“Here we stand a year later. The Al Qaeda threat in Pakistan has grown far more dangerous. The need for the tough action Senator Obama called for last year is even more urgent.
“Barack Obama was right. George Bush, Dick Cheney and John McCain were wrong.
“And then yesterday, the newspapers reported that senior Bush Administration officials have begun doing what Obama called for long ago: go after Al Qaeda safehavens in Pakistan, reportedly including military operations against terrorist camps. That’s precisely the Obama approach that John McCain called naïve. But news reports indicate that we are already starting to see results.
Given the known history of Bush-McCain foreign policy mistakes that we have all suffered through for the past eight years, I have my concerns and questions about the Bush Administration’s actions.
“It’s one thing to take Obama’s playbook, but it’s another thing to call the right plays. I will ask tough questions and demand that the White House explain their Pakistan strategy in greater detail to give us confidence that they will get the job done right.
“The Bush Administration’s adoption of the Obama plan came months too late – but nevertheless, better late than never. And the shift is not just limited to Pakistan. Across the globe, the Bush Administration is quietly acknowledging that Senator Obama’s vision has been right all along.
“On Afghanistan, where for years, Senator Obama and Senate Democrats have been demanding more resources and a new strategy. Senator McCain, on the other hand, said that ‘Afghanistan is not in trouble because of our diversion to Iraq.’ After years of resisting, Republicans in recent weeks have begun inching toward the Obama plan for reinforcing Afghanistan.
“On Iran, where Bush and McCain criticized the Obama vision for tough and effective face-to-face diplomacy, even as they quietly agreed to face-to-face diplomacy and started sending State Department officials to negotiations with the Iranians.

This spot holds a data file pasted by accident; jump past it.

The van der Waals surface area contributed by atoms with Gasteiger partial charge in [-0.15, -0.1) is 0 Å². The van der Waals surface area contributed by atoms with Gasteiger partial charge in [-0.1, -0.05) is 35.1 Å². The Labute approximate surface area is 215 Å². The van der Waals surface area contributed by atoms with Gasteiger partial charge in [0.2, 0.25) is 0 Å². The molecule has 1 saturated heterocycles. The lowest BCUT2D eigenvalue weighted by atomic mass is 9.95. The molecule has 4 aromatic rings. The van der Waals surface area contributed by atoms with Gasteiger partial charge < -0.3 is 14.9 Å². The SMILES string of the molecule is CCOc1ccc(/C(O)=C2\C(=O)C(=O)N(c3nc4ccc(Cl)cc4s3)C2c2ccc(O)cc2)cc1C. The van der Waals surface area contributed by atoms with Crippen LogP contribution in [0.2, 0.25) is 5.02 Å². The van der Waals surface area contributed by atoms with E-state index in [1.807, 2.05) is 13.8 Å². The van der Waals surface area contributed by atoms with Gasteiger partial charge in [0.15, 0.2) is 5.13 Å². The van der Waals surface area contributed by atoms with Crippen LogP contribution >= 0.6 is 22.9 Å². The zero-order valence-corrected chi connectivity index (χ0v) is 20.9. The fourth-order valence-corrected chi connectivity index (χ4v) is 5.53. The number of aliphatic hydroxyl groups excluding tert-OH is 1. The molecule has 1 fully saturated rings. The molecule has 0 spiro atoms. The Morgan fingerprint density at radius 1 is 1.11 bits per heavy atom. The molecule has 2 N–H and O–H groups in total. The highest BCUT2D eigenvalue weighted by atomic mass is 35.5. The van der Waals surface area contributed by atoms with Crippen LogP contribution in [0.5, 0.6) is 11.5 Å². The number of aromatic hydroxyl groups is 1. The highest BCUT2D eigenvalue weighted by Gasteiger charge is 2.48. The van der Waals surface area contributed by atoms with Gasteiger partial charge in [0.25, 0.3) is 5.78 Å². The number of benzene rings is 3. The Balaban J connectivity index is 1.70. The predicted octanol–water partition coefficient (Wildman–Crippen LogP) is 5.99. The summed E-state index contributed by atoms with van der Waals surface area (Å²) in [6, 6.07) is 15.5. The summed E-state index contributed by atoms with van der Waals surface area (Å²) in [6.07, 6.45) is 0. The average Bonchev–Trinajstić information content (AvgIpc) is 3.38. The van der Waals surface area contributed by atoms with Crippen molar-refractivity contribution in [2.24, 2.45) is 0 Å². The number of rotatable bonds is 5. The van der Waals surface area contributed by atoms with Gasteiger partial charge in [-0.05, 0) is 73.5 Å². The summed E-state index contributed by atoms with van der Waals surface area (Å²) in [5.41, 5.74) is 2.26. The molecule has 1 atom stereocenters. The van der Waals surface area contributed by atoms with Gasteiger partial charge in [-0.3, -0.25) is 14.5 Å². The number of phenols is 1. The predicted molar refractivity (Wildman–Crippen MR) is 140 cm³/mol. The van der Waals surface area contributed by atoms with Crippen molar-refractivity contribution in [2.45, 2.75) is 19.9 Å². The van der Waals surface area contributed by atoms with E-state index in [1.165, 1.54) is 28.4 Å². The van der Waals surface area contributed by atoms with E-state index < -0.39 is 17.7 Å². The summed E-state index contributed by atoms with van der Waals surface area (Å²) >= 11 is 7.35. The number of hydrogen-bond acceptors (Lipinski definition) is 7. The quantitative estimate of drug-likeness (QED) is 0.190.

“And on Iraq, where Bush has finally begun to slowly inch toward the Obama plan for holding the Iraqis more accountable by putting in place a timeline for a change in the military mission and the redeployment of our troops.
“But our country deserves more than token shifts and lip service to change. It will take decisive leadership to reverse eight long years of tragic foreign policy mistakes. That’s exactly what Senator Obama and Senate Democrats offer: real, responsible change.
“Senator McCain and his supporters are dead set against changing the Bush Administration’s failed policies. They have no plan for ending conflict, no plan for securing our country, no plan for bringing our troops home. Republicans talk a lot about experience. But when you are the author, architect and enabler of years of devastating foreign policy mistakes, that’s not experience – it’s bad judgment.
“In the coming days, as we wrap up debate on the Defense Authorization bill, Senators on both sides of the aisle will have ample opportunity to make their positions know on these critical national security issues that will chart our course in the world for the years to come. It will also give the American people the opportunity to see who stands with the failed policies of the past and who is ready to lead us to the change we need.”